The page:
Racial Restrictive Covenants and Wealth Inequity

An oft-stated adage in the United States goes something like, “home ownership, is a part of the American dream.” While this point of Americana can be debated, something more certain is that homeownership increases familial net worth and generational wealth overall.1 When a household owns a home, that property can serve as an asset which could be used to pay for things that provide long-term value such as education or be passed on to relatives. Owning property is also considered to be one of the most important factors in the pursuit of upward financial mobility.2 But does homeownership offer the same opportunities for all? In looking at overall net worth by race, the U.S. Census Bureau provides some stark statistical contrasts.

A closer look at household net worth

In a 2016 data set which examined household net worth, after removing values for home equity (the difference between what a home is worth and how much is owed on it), the median net worth of Black households was just $3,802 compared to white households whose median net worth was $54,210. When home equity is included, net worth rises to $12,920 for black households, but jumps to $143,600 for white ones.1 To further illustrate this at a local level, in 2017 rates of homeownership in Durham show that people of color only own 38% of the households which they occupy compared to 66% for white households.3

The effects of property deeds and restrictive covenants

A previous blog post entitled Why Hack into Durham History, noted that using property deeds, accompanied by restrictive covenants, was a formal method used to force minorities into and out of certain sections of a community. This helped create a system which historically generated lower property values in some areas, typically those with higher black populations, and higher property values in others, usually where a larger white demographic could be found.4 In addition to this specific practice, tools of systemic and institutional racism such as redlining and blockbusting played key roles in affecting minorities’ ability to access wealth through property ownership. About 30% of household wealth can be found in home equity, so eradicating this type of housing disparity will go a long way in eliminating wealth inequality (although it will by no means solve the problem).5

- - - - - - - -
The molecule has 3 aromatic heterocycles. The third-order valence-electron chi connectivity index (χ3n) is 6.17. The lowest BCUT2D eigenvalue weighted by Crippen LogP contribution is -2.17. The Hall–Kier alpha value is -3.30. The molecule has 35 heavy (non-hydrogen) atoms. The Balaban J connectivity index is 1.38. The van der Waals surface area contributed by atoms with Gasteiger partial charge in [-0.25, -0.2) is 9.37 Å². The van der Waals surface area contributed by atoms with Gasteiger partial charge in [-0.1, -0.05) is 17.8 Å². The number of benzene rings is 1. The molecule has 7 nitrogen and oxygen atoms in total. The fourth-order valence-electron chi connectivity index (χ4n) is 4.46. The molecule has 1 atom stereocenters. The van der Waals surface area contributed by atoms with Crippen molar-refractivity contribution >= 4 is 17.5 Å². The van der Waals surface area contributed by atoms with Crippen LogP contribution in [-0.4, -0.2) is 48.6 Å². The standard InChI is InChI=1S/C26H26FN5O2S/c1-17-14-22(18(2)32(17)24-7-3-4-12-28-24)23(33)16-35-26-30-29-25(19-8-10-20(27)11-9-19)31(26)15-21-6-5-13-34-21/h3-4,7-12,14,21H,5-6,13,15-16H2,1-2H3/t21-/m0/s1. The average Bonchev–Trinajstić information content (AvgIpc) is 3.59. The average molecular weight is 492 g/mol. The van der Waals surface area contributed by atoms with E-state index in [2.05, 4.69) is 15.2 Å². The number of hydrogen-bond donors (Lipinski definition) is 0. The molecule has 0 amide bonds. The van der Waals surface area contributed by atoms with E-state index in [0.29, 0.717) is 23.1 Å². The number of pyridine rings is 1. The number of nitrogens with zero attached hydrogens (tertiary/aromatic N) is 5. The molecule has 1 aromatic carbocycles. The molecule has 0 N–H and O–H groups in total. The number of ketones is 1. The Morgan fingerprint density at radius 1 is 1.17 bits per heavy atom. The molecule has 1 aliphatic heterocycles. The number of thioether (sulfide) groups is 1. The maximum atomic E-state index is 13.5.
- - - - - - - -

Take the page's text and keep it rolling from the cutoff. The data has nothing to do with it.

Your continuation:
In addition to the financial disparities that arose from housing segregation, the locations where minority groups were forced to live also had a profound effect on other components of their wellbeing. The map of Durham below highlights congregations of minority communities in 1937.6 As the map notes, a significant portion of Durham’s industrial district was set near or in communities of color. Add to that the fact that most of the parks and recreational areas were not in close proximity to these neighborhoods either. These findings further highlight that inequity based on race is multifactorial and the work needed to address these issues should not place an overemphasis on any one aspect of this problem facing our society.

Tim Stallmann for Bull City 150 & Duke World Food Policy Center

Hidden monuments to racism

Through this project, one of our beliefs is that the restrictive covenants uncovered in historical land records will provide even more context into how racism proactively served to segregate people and undermine their well-being. These hidden monuments to racism helped drive inequity in ways that are still evident and profound even today. Homeownership directly impacts familial wealth across generations, and the weight of yesterday’s racism can still be felt in how property is valued today. Going forward, we must counter pernicious discrimination in housing with proactive solutions. The National Equity Atlas offers a glimpse of what that might look like:

“…the ability of homeownership to foster economic mobility will depend on access to affordable, sustainable mortgage financing as well as the amount of home appreciation, both of which are affected by discriminatory lending practices and racial segregation.”3

1U.S. Census Bureau. (2016). Wealth, Asset Ownership, & Debt of Households Detailed Tables: 2016. Retrieved September 22, 2020, from https://www.census.gov/data/tables/2016/demo/wealth/wealth-asset-ownership.html

2Molinsky, Jennifer. (2015, June 10). Homeownership and Affordable Housing a Key Part of Upward Mobility, but Hard to Come By. Retrieved September 23, 2020, from Harvard University Joint Center for Housing Studies Website: https://www.jchs.harvard.edu/blog/homeownership-and-affordable-housing-a-key-part-of-upward-mobility-but-hard-to-come-by/

3National Equity Atlas. Homeownership: Homeownership can be a critical pathway to economic security and mobility. Retrieved September 22, 2020, from https://nationalequityatlas.org/indicators/Homeownership#/

4Durham Neighborhood Compass. (2018). Retrieved September 22, 2020, from https://compass.durhamnc.gov/en

5U.S. Census Bureau. (August 2020) The Wealth of Households: 2017. Retrieved September 22, 2020, from https://www.census.gov/content/dam/Census/library/publications/2020/demo/p70br-170.pdf

6Bull City 150. (2019). Segregation and Upbuilding: Making A Place for Black Durham. Retrieved September 23, 2020, from https://www.bullcity150.org/uneven_ground/segregation_upbuilding/

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